Crematoriums are all about fire, that's where they incinerate bodies. So, a fire at a crematorium is nothing unusual. However, if an overweight corpse burns too hot the excessive lava-like body fat can leak out of the incinerator and take the fire to places it doesn't belong. That's when the fire department, as strange as it sounds, is called out to extinguish a crematorium fire.

Henrico County, Virginia
     In October 2014 a 500-pound corpse was being burned at Southside Cremation Services not far from Richmond. The body was not burned slow enough (it should take five hours to incinerate a 300-pound corpse) and the body fat melted too quickly and leaked out of the fire chamber. By the time firefighters arrived the building's roof was engulfed in flames.

Cincinnati, Ohio
     In April 2017 a fire broke out at the Hillside Chapel Crematory when an obese corpse's body fat leaked out of the chamber onto the floor. The body fat, acting like a combustion accelerant, seeped into the flooring and started a hot-burning fire that had to be put out by the fire department.

Nitro, West Virginia
     On October 25, 2019, at ten-forty-five in the morning, a fire broke out at the Cooke Funeral Home just outside of Charleston. The cause: the super-heated body fat from an overweight corpse. Employees called 911 and kept the fire from spreading to the rest of the building by using a pair of  fire extinguishers.

Tuesday, June 21, 2022

The Isaac Tiharihondi Mass Murder Case

     Uganda native Israel Ahimbisibwe, after being ordained in the Episcopal Church of Uganda, came to the United States where he earned three masters' degrees and a Ph.D. His masters' degrees came from the Theological Seminary at Princeton University, Harvard Divinity School and Rice University in Houston where he earned his doctorate after completing graduate research at Hebrew University in Jerusalem.

     The 51-year-old Reverend Doctor held the position of Vicar of the Redeemer Episcopal Church in Houston. He resided in a west Houston apartment complex with his 47-year-old wife Dorcus and their son Israel Ahimbisibwe Jr. who was five. Pastor Ahimbisibwe's 17-year-old son Emmanuel attended a private school in California. Isaac Tiharihondi, his 19-year-old son, graduated in 2014 from Houston's Memorial High School.

     Isaac told his father that he had joined the Marines and would report for duty on February 6, 2015. The pastor didn't believe his son and this led to an argument and bad feelings between the two of them.

     On Sunday evening February 1, 2015, Redeemer church members Keever Wallace and his wife Brooke knocked on the pastor's apartment door after the vicar, his wife and their son failed to show up that morning for church. No one came to the door that morning and the pastor did not return calls to his cellphone.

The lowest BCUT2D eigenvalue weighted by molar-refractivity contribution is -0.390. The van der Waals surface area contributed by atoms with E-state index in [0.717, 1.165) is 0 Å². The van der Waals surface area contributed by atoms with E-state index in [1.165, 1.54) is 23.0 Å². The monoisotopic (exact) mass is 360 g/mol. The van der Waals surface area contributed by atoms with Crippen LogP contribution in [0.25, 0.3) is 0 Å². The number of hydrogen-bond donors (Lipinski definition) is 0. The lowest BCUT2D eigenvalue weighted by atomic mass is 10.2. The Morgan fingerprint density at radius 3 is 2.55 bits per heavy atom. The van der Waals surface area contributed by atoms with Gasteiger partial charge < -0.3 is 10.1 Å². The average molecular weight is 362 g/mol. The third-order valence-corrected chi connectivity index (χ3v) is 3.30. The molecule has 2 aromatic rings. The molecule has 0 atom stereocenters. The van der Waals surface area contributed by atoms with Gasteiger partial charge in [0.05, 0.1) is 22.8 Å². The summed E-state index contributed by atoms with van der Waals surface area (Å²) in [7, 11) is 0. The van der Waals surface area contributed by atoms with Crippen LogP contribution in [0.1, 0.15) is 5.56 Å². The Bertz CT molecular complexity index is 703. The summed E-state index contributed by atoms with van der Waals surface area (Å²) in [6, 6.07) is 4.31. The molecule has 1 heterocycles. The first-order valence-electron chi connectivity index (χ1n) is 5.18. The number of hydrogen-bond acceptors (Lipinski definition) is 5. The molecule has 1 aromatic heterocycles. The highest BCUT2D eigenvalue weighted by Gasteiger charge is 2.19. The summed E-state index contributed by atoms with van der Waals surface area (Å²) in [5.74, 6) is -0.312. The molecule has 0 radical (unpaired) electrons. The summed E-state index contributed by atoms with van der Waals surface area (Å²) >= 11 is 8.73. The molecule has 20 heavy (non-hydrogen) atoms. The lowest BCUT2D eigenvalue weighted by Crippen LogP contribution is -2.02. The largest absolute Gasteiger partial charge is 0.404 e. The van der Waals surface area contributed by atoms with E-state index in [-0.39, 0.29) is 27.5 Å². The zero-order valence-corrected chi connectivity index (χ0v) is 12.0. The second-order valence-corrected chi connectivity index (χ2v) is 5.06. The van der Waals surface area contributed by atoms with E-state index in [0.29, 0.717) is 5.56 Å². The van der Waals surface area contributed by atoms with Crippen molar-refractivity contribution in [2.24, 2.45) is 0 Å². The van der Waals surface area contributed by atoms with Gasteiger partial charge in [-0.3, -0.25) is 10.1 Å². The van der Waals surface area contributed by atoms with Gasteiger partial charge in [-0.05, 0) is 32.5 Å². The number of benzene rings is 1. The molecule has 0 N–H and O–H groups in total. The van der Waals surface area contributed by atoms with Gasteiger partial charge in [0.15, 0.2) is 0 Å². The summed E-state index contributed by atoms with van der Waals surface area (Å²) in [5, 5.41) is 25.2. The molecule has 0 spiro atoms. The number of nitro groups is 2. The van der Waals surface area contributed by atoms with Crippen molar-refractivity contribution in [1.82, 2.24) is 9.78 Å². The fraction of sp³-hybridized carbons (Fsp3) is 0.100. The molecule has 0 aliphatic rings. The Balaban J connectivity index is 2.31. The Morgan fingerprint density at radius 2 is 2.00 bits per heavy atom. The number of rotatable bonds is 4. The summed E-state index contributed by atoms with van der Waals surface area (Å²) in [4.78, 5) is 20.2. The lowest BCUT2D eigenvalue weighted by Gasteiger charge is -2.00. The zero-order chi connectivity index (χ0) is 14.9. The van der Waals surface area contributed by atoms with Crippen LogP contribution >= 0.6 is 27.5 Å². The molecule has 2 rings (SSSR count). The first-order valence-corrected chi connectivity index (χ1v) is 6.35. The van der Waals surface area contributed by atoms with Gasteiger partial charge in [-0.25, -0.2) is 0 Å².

The next day, at nine in the morning, Brooke Wallace returned to the Ahimbisibwe apartment. When no one responded she contacted the manager of the complex who had a key.

     The building manager called the Houston Fire Department and waited for the arrival of the emergency personnel before entering the Ahimbisibwe apartment. When members of the fire department discovered three dead bodies inside the dwelling they notified the police.

     In one of the bathrooms, Houston police officers found the bodies of the vicar, his wife and their 5-year-old son. The parents had been severely beaten to death with a lamp, baseball bat and hammer. The boy had been bludgeoned and stabbed in the neck and back.

     Investigators found no evidence of forced entry and no indication that the killer had taken anything from the apartment.

     On Wednesday February 4, 2015, in Jackson, Mississippi 350 miles from Houston, police arrested Isaac Tiharihondi, the vicar's 19-year-old son on a Texas warrant charging him with triple murder. Officers booked the suspect into the Hines County Detention Center in Raymond Mississippi where he would await extradition back to Houston.

     Isaac Tirarihondi had been staying at a Jackson Mississippi motel. His mother had told friends that she was worried about him. He had lied about the Marines and was depressed.

     On February 1, 2016 Isaac Tiharihondi pleaded guilty to three counts of capital murder. The judge, pursuant to the plea agreement, sentenced Tiharihondi to life in prison without the possibility of parole. On the day of his sentencing, the unemotional killer remained silent as to why he had committed such a horrific crime. 

Getting Out of Prison

     In 2010 Tony Maycon Munoz-Mendez, an illegal alien from Guatemala with at least two arrests for driving while intoxicated in Georgia, resided with his girlfriend in a town outside of Atlanta.

     In the spring of 2014 Gwinnett County prosecutor John Warr charged Munoz-Mendez with raping his girlfriend's daughter during a two-year period beginning in 2010 when the girl was ten. Munoz-Mendez maintained his innocence and was supported in his claim by the victim's mother. (The child was removed from the home and placed with a foster family. Her mother was later charged with second-degree child cruelty.)

     While awaiting his trial in the Gwinnett County Jail the accused child rapist wrote a letter to the judge in which he said: "I have no family here in the United States to help me out and I have to rely on myself on everything, and it's hard. I know I am innocent."

     In April 2015 a Gwinnett County jury found the defendant guilty of several counts of rape and aggravated child molestation. The judge sentenced Munoz-Mendez to three life sentences.

     The convicted rapist began serving his time at the Rogers State Prison in nearby Reidsville Georgia.